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Latest Twitter hack sends malicious Facebook links through direct messages

Twitter users, beware: A new malware campaign may leave your followers with a virus if they click on a link to a bogus Facebook photo or video that appears to be from you.

Sophos analyst Graham Cluley has reported that a number of Naked Security blog readers are complaining of being spammed via Twitter direct messages.

The compromised accounts send a malicious link aimed at unsuspecting users who click on the link thinking it is a Facebook photo or video of them, which ultimately infects their computer.

Different combinations of wording are often used. In this case, Cluley pointed out two versions of the reported messages: "your in this [link to page on] LoL" and "you even see him taping u [link to page on] that's awful."

Clicking on the link brings users to a video player and a message warning that "an update for YouTube Player is needed." The message says that by continuing, an update to Flash Player 10.1 will be installed. But this download, called FlashPlayerV10.1.57.108.exe, is actually a backdoor Trojan that copies itself onto accessible drives and network shares.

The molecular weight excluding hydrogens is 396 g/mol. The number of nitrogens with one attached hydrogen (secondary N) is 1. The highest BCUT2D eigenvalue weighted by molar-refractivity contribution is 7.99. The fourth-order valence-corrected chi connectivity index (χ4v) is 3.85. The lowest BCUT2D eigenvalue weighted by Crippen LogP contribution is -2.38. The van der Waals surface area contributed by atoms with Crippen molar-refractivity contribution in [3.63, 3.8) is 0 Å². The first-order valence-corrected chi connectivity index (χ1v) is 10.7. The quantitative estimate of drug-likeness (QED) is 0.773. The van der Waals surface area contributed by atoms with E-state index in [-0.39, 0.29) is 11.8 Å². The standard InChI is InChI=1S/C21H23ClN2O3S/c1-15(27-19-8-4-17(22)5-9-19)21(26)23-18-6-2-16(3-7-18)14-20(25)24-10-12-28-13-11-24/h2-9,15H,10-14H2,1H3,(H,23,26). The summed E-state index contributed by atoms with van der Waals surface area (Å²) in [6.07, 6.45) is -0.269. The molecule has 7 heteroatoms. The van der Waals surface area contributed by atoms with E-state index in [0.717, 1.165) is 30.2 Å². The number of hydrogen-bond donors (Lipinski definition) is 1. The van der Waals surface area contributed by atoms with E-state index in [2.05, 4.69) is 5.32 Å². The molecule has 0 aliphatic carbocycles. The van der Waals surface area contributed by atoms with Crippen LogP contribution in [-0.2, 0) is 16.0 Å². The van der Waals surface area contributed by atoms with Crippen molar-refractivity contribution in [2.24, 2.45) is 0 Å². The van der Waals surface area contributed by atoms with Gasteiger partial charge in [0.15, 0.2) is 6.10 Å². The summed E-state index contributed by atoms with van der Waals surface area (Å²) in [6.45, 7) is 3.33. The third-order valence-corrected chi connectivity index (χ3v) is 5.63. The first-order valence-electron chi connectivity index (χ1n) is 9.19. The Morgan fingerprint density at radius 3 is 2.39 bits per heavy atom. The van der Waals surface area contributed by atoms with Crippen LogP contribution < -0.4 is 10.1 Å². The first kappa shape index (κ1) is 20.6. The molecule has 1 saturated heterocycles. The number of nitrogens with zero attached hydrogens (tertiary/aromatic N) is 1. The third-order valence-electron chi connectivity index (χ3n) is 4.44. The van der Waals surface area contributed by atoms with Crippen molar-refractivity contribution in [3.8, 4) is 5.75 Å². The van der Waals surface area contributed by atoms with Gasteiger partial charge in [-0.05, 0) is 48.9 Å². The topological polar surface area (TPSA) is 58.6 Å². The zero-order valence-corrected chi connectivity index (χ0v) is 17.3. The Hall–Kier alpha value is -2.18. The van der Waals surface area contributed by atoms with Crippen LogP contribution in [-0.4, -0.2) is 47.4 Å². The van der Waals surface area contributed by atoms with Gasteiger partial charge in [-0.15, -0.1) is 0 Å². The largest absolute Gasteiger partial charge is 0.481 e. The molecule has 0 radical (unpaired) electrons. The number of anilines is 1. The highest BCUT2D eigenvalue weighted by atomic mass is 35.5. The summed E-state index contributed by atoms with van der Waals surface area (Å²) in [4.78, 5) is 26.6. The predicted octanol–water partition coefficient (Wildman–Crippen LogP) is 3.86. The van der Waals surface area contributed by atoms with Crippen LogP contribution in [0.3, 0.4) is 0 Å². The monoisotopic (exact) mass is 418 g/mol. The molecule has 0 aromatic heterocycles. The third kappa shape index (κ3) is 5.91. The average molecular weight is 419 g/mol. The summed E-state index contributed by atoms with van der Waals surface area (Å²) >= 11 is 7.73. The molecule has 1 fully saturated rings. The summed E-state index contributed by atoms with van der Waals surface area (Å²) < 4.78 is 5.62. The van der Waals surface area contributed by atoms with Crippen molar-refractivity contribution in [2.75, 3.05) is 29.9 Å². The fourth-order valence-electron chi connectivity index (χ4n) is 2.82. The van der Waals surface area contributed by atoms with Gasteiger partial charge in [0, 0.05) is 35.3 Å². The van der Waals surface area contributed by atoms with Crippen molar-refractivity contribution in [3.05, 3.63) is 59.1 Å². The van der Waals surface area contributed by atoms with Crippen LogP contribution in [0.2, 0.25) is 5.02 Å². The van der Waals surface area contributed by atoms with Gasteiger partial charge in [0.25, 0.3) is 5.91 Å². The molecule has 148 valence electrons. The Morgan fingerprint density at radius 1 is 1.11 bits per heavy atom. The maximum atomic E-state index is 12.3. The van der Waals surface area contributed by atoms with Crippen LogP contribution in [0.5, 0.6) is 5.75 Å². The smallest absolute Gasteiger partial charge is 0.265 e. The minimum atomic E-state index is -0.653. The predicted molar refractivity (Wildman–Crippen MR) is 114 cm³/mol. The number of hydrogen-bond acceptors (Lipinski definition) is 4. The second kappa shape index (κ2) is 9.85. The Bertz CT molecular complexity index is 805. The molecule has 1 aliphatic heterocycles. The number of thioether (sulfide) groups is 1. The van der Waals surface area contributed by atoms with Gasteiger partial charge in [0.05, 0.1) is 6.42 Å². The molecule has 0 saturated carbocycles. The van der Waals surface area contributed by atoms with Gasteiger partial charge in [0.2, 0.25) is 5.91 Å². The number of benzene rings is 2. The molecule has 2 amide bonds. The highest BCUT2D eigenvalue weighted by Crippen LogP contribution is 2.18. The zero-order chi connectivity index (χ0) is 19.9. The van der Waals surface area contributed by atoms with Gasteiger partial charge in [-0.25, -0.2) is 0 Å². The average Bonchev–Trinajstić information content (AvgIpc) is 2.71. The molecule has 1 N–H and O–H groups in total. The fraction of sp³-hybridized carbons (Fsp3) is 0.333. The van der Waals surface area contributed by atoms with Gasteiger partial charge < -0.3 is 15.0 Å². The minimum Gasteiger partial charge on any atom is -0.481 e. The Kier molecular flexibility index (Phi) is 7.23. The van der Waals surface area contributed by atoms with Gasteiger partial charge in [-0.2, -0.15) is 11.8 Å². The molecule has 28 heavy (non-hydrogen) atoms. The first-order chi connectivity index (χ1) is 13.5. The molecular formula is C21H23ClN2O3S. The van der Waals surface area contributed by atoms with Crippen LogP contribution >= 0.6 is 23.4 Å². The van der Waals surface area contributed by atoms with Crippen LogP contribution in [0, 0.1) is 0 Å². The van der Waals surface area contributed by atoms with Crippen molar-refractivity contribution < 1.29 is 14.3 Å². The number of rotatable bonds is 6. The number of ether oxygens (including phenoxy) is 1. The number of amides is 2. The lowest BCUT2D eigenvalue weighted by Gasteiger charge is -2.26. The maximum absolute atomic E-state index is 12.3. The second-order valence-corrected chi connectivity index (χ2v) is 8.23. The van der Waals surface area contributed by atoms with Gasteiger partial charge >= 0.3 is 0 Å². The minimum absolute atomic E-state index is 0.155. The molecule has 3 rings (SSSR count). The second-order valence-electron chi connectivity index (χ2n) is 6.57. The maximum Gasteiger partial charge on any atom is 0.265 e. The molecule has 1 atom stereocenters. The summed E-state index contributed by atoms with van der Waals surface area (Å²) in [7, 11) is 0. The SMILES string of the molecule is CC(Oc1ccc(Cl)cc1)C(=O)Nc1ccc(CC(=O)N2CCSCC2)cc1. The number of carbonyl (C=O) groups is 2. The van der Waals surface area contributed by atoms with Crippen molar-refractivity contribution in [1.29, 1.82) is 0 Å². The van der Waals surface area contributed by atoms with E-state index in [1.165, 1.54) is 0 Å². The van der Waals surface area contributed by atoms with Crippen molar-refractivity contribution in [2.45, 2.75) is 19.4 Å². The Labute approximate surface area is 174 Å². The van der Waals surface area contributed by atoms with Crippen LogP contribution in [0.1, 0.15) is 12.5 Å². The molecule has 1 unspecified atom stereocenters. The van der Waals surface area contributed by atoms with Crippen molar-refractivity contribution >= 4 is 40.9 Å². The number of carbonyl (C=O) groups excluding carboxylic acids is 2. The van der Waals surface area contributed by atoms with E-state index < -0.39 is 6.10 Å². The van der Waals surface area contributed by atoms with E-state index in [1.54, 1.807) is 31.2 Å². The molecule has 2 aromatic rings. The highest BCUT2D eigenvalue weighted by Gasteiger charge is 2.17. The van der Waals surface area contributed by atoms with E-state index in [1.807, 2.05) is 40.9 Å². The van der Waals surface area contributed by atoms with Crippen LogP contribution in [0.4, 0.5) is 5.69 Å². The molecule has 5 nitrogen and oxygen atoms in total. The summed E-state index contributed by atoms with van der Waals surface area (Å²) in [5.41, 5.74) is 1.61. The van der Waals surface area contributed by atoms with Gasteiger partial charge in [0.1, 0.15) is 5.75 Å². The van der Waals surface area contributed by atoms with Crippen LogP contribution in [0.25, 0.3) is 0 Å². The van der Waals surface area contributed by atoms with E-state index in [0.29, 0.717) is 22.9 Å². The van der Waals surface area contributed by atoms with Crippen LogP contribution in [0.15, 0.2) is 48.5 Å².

Neither Facebook nor Twitter immediately responded to a request for comment.

Though the source of the hack has not been discovered, Cluley said that the attack underlines the importance of not clicking any link just because it was allegedly sent by a trusted friend. Those whose Twitter accounts have been compromised should change their passwords and revoke permissions of any suspicious apps with access to your account.

In July, a malware campaign targeted Twitter users with links claiming to include a tagged photo. The culprit turned out to be Russian websites attempting to infect Windows PCs with the Blackhole exploit kit.